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Report No. 89

43.20. Article 136 of the Constituti.-Case Law.- There are numerous decisions under Article 136 of the Constitution on the construction of the expression "tribunal". The earliest case was Bharat Bank Ltd. v. Its Employees, AIR 1950 SC 188, in which it was observed that tribunals adorned with the same trappings as courts which derive their power from the State and are exercising the judicial power of the State come within the scope of Article 136. This principle has been followed in later cases,1-2 but the tests were with reference to statutes other than the Limitation Act.

1. Engineering Mazdoor Sabha v. Hind Cycles Ltd., AIR 1963 SC 874.

2. A.C. Companies Ltd. v. P.N. Sharma, AIR 1963 SC 1595.

43.21. The result is, that while the Bombay High Court1, concluded that the Commissioner of Workmen's Compensation is a "court", the Madhya Pradesh High Court2 took a contrary view.

1. Rajyabi v. Mackinnon Mackenzie & Co. Pvt. Ltd., AIR 1976 Born 278.

2. Yashwant Rao v. Sampat, AIR 1979 MP 21 (FB).

43.22. A single Judge of the Calcutta High Court1 has listed no less than 11 conditions or criteria on whose touchstone an enactment creating a statutory authority will have to be scrutinised, in order to decide whether that authority is a "Court". According to him on the basis of the judicial decisions, it would appear that a tribunal or authority shall be a court if the following conditions, in effect, are present:

(i) the source of power of the tribunal or authority is the State as the fountain of justice and it is charged with and exercises the inherent judicial powers of the State;

(ii) the jurisdiction to adjudicate the lis between contending parties involving their rights is conferred on it by law and does not depend on any voluntary act or submission of parties;

(iii) the right to move the tribunal or authority is conferred on the aggrieved party by law;

(iv) the proceeding on the lis commences by presentation of the case by the aggrieved party with a corresponding right on the other party to meet the case;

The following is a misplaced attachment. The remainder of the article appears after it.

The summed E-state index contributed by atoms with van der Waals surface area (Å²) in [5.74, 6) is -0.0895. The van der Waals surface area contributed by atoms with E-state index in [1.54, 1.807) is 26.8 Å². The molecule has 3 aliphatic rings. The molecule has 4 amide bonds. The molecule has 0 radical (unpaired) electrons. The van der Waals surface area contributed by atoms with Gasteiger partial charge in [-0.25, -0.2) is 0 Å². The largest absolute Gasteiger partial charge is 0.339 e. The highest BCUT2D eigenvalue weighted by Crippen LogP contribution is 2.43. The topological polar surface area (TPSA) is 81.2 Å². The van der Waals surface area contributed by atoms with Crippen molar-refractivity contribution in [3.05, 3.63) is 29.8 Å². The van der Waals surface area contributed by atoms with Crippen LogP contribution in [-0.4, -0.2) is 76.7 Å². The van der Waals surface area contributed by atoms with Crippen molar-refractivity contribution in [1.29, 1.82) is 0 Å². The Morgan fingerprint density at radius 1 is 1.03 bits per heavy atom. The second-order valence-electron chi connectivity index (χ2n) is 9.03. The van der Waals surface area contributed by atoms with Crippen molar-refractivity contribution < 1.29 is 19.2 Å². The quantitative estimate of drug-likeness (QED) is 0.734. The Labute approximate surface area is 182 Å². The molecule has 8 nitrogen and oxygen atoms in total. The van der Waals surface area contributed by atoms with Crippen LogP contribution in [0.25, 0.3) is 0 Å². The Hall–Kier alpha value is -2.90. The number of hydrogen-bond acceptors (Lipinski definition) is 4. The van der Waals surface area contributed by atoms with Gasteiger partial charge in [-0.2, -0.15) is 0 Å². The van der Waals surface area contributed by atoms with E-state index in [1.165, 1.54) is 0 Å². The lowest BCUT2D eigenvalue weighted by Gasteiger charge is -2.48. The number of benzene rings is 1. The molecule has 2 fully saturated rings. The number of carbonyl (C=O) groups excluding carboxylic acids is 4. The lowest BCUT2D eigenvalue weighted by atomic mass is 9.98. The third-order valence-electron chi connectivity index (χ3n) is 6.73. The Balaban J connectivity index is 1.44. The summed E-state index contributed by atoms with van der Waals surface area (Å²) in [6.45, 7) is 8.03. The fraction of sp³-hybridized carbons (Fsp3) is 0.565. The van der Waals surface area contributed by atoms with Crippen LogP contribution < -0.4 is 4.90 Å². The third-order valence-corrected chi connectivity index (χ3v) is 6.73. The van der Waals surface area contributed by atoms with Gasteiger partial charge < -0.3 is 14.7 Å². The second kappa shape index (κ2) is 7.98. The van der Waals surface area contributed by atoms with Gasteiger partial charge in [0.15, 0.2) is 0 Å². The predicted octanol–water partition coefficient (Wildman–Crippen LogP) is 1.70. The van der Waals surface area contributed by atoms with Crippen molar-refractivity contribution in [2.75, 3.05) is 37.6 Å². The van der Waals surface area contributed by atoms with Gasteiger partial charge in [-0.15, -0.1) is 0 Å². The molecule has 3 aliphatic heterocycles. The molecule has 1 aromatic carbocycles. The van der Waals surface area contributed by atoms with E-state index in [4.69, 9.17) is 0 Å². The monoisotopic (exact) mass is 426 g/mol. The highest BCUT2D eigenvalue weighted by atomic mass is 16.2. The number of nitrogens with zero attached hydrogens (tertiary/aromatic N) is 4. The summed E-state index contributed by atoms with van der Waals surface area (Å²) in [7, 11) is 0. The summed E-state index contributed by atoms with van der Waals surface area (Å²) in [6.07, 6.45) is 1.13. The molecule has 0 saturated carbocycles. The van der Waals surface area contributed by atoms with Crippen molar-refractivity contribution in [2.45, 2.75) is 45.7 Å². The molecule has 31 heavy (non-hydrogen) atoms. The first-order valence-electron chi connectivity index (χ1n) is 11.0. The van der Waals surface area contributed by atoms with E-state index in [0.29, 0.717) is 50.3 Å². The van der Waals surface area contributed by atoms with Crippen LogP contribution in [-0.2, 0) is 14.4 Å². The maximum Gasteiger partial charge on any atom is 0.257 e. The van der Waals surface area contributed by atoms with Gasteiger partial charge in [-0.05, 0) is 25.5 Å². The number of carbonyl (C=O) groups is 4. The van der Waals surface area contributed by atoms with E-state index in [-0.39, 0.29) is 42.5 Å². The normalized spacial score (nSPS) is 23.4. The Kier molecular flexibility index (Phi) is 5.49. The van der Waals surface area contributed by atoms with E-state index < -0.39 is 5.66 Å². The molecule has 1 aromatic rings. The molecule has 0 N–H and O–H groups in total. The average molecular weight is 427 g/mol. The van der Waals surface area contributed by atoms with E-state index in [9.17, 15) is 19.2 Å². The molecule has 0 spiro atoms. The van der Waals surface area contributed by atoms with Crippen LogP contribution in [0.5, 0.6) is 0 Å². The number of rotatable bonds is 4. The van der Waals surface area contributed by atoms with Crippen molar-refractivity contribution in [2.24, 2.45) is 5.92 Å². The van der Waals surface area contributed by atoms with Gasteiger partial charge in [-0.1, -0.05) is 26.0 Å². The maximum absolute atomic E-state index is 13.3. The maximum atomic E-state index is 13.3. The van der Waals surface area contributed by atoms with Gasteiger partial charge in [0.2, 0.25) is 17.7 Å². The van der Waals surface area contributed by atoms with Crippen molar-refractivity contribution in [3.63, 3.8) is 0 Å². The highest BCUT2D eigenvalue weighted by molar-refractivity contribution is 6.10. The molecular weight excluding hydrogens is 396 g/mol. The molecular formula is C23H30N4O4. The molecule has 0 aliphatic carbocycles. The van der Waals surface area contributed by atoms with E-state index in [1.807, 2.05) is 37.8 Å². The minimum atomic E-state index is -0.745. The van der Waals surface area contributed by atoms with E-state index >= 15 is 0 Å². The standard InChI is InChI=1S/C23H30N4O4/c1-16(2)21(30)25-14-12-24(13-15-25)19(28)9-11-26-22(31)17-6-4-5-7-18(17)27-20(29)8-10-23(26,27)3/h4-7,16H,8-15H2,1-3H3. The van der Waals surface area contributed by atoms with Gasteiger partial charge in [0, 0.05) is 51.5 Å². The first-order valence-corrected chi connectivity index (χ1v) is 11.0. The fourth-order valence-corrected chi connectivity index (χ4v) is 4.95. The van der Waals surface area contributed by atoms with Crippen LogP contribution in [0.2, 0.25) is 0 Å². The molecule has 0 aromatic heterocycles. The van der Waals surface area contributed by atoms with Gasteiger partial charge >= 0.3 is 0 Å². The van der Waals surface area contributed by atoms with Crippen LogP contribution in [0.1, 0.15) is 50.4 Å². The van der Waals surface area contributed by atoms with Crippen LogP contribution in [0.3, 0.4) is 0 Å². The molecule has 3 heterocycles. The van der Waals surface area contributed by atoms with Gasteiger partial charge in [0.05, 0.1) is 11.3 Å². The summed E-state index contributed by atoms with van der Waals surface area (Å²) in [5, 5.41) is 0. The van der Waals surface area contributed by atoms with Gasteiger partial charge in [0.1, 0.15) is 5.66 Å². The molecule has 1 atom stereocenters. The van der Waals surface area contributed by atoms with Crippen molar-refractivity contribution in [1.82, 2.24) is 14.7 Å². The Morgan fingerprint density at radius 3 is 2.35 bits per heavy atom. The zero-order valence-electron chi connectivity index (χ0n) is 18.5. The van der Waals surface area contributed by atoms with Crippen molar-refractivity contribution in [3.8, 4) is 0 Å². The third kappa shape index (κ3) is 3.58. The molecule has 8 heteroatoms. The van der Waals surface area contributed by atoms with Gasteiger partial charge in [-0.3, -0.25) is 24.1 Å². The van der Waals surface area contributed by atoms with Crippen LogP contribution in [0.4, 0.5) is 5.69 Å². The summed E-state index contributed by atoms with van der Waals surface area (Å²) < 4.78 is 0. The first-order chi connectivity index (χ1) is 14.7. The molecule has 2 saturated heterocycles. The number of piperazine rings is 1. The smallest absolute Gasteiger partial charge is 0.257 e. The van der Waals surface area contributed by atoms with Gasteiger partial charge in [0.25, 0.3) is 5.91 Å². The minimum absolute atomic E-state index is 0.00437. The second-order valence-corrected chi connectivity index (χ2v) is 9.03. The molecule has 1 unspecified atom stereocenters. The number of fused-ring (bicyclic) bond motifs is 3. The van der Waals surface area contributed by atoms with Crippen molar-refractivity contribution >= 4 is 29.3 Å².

(v) in adjudicating the dispute the tribunal or authority follows an established or prescribed procedure;

(vi) if the dispute is on a question of fact, an opportunity to the parties is given to adduce evidence and the facts are to be ascertained through evidence, supplemented by argument;

(vii) if the dispute is on questions of law, there will be a submission of arguments on such questions of law by the parties before such tribunal or authority;

(viii) the tribunal or authority, in arriving at its decision, acts judicially and according to law, following the principles of natural justice and fair play and not on any other consideration of policy:

(ix) there is a decision wholly disposing, of the matter by a finding upon the facts and disputed questions of law (if required);

(x) finality (subject to appeal, if provided) and authoritativeness of the decisions, as being binding on parties;

(xi) enforceability of the decisions by the tribunal or authority through the process of law.

1. Indian Iron and Steel Co. v. Shish Ram, 83 CWN 786.

43.23. No change needed.- The above exposition has been quoted as of some interest for under standing the expression "Court". We do not, of course, propose to introduce any definition of 'court' in the Act of Limitation.1

1. Certain points relevant to the concept of court have been dealt with under section 12.

43.24. No change needed in Article 137.- Nor do we recommend any change in Article 137 on the above point.

The Limitation Act, 1963 Back

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